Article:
SetSystemOptions[spopt]]
];


Now we can minimize: We utilize that the differential of area with respect to vertex positions pts equals LaplaceBeltrami[pts, flist, pat].pts. I use constant step size dt = 1; this works surprisingly well. Of course, one may add a line search method of one's choice.

areaGradientDescent[R_MeshRegion, stepsize_: 1., steps_: 10,
reassemble_: False] :=
Module[{method, faces, bndedges, bndvertices, pts, intvertices, pat,
flist, A, S, solver}, Print["Initial area = ", Area[R]];
method = If[reassemble, "Pardiso", "Multifrontal"];
pts = MeshCoordinates[R];
faces = MeshCells[R, 2, "Multicells" -> True][[1, 1]];
bndedges = DeveloperToPackedArray[RegionInternalBoundaryEdges[R][[All, 1]]];
bndvertices = Union @@ bndedges;
intvertices = Complement[Range[Length[pts]], bndvertices];
pat = Flatten[getLaplacianCombinatorics[faces], 1];
flist = Flatten[faces];
Do[A = LaplaceBeltrami[pts, flist, pat];
If[reassemble || i == 1,
solver = LinearSolve[A[[intvertices, intvertices]], Method -> method]];
pts[[intvertices]] -= stepsize solver[(A.pts)[[intvertices]]];, {i, 1, steps}];
S = MeshRegion[pts, MeshCells[R, 2], PlotTheme -> "LargeMesh"];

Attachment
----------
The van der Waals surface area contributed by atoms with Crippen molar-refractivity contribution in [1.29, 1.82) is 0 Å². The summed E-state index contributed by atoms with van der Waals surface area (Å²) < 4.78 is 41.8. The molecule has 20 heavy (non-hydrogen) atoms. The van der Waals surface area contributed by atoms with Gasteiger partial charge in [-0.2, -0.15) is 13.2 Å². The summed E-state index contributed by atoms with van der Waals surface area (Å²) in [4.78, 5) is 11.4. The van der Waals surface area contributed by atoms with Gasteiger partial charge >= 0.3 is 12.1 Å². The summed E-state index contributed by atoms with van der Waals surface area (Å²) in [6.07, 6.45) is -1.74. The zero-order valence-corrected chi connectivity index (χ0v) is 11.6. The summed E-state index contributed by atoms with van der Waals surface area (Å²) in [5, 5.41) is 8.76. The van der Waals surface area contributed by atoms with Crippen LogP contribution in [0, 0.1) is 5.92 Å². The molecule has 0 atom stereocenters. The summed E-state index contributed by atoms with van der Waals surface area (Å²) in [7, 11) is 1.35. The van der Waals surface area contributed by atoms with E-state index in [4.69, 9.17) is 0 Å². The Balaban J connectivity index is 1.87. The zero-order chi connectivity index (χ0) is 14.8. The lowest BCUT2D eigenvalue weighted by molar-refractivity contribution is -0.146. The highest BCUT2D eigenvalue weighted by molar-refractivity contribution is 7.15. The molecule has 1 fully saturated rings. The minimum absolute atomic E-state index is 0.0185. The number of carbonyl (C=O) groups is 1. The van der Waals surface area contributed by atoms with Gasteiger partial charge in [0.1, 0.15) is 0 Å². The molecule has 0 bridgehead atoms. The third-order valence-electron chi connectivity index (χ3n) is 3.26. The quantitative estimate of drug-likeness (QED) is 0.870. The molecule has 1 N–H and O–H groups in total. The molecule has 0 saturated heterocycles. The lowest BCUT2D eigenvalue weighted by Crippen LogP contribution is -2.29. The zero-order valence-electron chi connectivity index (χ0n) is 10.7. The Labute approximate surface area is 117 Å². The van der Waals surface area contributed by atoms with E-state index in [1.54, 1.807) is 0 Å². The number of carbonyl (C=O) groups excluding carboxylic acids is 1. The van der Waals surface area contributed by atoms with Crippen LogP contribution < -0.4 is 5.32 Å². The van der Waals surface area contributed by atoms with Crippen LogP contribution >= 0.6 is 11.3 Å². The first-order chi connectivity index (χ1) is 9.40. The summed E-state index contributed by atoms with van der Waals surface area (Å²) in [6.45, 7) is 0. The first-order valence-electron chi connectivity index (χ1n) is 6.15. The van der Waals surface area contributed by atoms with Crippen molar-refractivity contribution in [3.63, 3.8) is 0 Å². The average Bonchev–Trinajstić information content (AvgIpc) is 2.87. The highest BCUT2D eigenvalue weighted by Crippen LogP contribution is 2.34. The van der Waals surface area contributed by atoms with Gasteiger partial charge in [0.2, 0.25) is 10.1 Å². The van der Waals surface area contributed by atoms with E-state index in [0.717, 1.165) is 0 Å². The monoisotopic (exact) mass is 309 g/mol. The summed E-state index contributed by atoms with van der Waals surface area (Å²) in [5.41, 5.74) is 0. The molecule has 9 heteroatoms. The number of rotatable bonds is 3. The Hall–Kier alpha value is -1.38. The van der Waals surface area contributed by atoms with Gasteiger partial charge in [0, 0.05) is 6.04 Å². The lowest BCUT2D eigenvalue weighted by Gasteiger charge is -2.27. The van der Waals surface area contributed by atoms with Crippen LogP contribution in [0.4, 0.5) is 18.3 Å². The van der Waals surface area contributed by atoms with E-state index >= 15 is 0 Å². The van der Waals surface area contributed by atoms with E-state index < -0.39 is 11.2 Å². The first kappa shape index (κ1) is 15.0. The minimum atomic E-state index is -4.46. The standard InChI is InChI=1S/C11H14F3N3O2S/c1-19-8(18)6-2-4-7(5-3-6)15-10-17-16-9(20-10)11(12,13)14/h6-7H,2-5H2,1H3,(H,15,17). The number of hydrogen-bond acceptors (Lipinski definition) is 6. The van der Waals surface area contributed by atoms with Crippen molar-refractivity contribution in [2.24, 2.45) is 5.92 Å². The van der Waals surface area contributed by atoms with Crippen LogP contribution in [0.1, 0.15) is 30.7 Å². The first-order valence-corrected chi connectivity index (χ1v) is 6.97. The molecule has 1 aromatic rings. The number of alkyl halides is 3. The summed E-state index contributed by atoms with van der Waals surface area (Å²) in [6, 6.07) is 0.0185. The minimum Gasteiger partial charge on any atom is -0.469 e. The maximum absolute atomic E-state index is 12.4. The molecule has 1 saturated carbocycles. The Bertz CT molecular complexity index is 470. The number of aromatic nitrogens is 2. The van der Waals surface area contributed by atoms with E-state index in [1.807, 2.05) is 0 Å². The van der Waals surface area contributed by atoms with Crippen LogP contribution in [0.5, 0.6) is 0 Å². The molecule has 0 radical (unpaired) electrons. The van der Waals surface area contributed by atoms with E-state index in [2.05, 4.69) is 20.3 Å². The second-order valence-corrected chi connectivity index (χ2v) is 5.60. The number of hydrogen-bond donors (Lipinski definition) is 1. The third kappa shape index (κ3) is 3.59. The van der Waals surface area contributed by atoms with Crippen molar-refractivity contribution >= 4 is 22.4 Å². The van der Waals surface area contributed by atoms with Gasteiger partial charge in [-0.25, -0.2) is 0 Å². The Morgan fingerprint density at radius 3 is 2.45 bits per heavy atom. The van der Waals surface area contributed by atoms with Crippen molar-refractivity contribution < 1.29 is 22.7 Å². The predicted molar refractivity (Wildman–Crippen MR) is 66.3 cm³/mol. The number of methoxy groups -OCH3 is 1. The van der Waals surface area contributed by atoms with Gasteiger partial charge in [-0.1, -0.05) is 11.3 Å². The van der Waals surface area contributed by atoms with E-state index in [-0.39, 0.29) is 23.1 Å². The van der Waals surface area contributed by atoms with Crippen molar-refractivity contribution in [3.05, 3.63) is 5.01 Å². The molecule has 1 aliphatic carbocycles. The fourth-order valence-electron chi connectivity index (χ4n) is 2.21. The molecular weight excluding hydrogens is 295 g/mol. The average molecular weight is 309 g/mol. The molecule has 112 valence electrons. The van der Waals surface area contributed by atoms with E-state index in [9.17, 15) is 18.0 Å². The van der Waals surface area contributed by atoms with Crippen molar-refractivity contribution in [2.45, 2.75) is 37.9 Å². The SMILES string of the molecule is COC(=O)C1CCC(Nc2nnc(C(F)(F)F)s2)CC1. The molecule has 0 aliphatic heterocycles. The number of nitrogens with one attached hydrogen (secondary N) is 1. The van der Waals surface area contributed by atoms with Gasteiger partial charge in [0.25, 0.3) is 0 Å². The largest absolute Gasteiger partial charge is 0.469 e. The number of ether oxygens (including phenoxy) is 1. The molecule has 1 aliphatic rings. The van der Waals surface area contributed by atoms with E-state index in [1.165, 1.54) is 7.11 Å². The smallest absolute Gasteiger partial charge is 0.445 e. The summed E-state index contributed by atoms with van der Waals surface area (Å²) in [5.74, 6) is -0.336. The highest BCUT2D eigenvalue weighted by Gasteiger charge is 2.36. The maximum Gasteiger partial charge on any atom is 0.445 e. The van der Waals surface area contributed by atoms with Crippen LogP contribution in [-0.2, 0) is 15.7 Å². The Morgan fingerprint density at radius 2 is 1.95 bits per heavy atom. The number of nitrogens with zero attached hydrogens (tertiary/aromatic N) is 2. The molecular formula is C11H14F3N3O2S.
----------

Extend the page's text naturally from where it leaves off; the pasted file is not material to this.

Print["Final area = ", Area[S]];
S
];


## Example 1

We have to create some geometry. Any MeshRegion with triangular faces and nonempty boundary would do (although it is not guaranteed that an area minimizer exists).

h = 0.9;
R = DiscretizeRegion[
ImplicitRegion[{x^2 + y^2 + z^2 == 1}, {{x, -h, h}, {y, -h, h}, {z, -h, h}}],
MaxCellMeasure -> 0.00001,
PlotTheme -> "LargeMesh"
]


And this is all we have to do for minimization:

areaGradientDescent[R, 1., 20., False]


Initial area = 8.79696

Final area = 7.59329

## Example 2

Since creating interesting boundary data along with suitable initial surfaces is a bit involved and since I cannot upload MeshRegions here it is just more fun, I decided to compress the initial surface for this example into these two images:

The surface can now obtained with

R = MeshRegion[
Transpose[ImageData[Import["https://i.stack.imgur.com/aaJPM.png"]]],
Polygon[Round[#/Min[#]] &@ Transpose[ ImageData[Import["https://i.stack.imgur.com/WfjOL.png"]]]]
]


With the function LoopSubdivide from this post, we can successively refine and minimize with

SList = NestList[areaGradientDescent@*LoopSubdivide, R, 4]


Here is the final minimizer in more detail:

## Final Remarks

If huge deformations are expected during the gradient flow, it helps a lot to set reassemble = True. This uses always the Laplacian of the current surface for the gradient computation. However, this is considerably slower since the Laplacian has to be refactorized in order to solve the linear equations for the gradient. Using "Pardiso" as Method` does help a bit.

Of course, the best we can hope to obtain this way is a local minimizer.